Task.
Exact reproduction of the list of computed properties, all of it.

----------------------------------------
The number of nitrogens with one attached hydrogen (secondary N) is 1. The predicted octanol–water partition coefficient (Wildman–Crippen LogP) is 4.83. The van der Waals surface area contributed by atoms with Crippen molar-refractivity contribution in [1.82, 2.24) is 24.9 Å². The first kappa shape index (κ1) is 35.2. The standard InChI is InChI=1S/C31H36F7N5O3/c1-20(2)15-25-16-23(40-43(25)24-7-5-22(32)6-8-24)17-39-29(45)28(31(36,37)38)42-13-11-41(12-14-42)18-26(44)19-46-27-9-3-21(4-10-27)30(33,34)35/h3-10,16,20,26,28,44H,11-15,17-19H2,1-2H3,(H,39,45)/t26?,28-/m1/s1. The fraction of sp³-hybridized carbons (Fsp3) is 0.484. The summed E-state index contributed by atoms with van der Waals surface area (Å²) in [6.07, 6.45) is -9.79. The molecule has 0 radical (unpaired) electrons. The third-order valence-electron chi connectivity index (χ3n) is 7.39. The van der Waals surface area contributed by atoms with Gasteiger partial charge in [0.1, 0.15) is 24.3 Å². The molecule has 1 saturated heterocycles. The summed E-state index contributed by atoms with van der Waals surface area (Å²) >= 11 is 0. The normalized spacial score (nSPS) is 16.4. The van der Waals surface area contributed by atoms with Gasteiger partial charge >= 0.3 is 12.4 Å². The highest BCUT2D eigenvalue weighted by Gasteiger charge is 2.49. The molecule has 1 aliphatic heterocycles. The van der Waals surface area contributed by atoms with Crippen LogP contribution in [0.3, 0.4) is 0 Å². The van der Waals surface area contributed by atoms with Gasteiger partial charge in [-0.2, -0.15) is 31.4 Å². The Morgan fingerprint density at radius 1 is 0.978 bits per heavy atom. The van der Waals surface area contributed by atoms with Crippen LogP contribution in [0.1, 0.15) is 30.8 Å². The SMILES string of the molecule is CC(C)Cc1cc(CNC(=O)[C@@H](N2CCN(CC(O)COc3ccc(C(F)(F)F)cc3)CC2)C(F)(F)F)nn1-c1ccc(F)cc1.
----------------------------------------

The number of nitrogens with one attached hydrogen (secondary N) is 1. The predicted octanol–water partition coefficient (Wildman–Crippen LogP) is 4.83. The van der Waals surface area contributed by atoms with Crippen molar-refractivity contribution in [1.82, 2.24) is 24.9 Å². The first kappa shape index (κ1) is 35.2. The standard InChI is InChI=1S/C31H36F7N5O3/c1-20(2)15-25-16-23(40-43(25)24-7-5-22(32)6-8-24)17-39-29(45)28(31(36,37)38)42-13-11-41(12-14-42)18-26(44)19-46-27-9-3-21(4-10-27)30(33,34)35/h3-10,16,20,26,28,44H,11-15,17-19H2,1-2H3,(H,39,45)/t26?,28-/m1/s1. The fraction of sp³-hybridized carbons (Fsp3) is 0.484. The summed E-state index contributed by atoms with van der Waals surface area (Å²) in [6.07, 6.45) is -9.79. The molecule has 0 radical (unpaired) electrons. The third-order valence-electron chi connectivity index (χ3n) is 7.39. The van der Waals surface area contributed by atoms with Gasteiger partial charge in [0.1, 0.15) is 24.3 Å². The molecule has 1 saturated heterocycles. The summed E-state index contributed by atoms with van der Waals surface area (Å²) >= 11 is 0. The normalized spacial score (nSPS) is 16.4. The van der Waals surface area contributed by atoms with Gasteiger partial charge >= 0.3 is 12.4 Å². The highest BCUT2D eigenvalue weighted by Gasteiger charge is 2.49. The molecule has 1 aliphatic heterocycles. The van der Waals surface area contributed by atoms with Crippen LogP contribution in [0.3, 0.4) is 0 Å². The van der Waals surface area contributed by atoms with Gasteiger partial charge in [-0.2, -0.15) is 31.4 Å². The Morgan fingerprint density at radius 1 is 0.978 bits per heavy atom. The van der Waals surface area contributed by atoms with Crippen LogP contribution in [0.1, 0.15) is 30.8 Å². The SMILES string of the molecule is CC(C)Cc1cc(CNC(=O)[C@@H](N2CCN(CC(O)COc3ccc(C(F)(F)F)cc3)CC2)C(F)(F)F)nn1-c1ccc(F)cc1.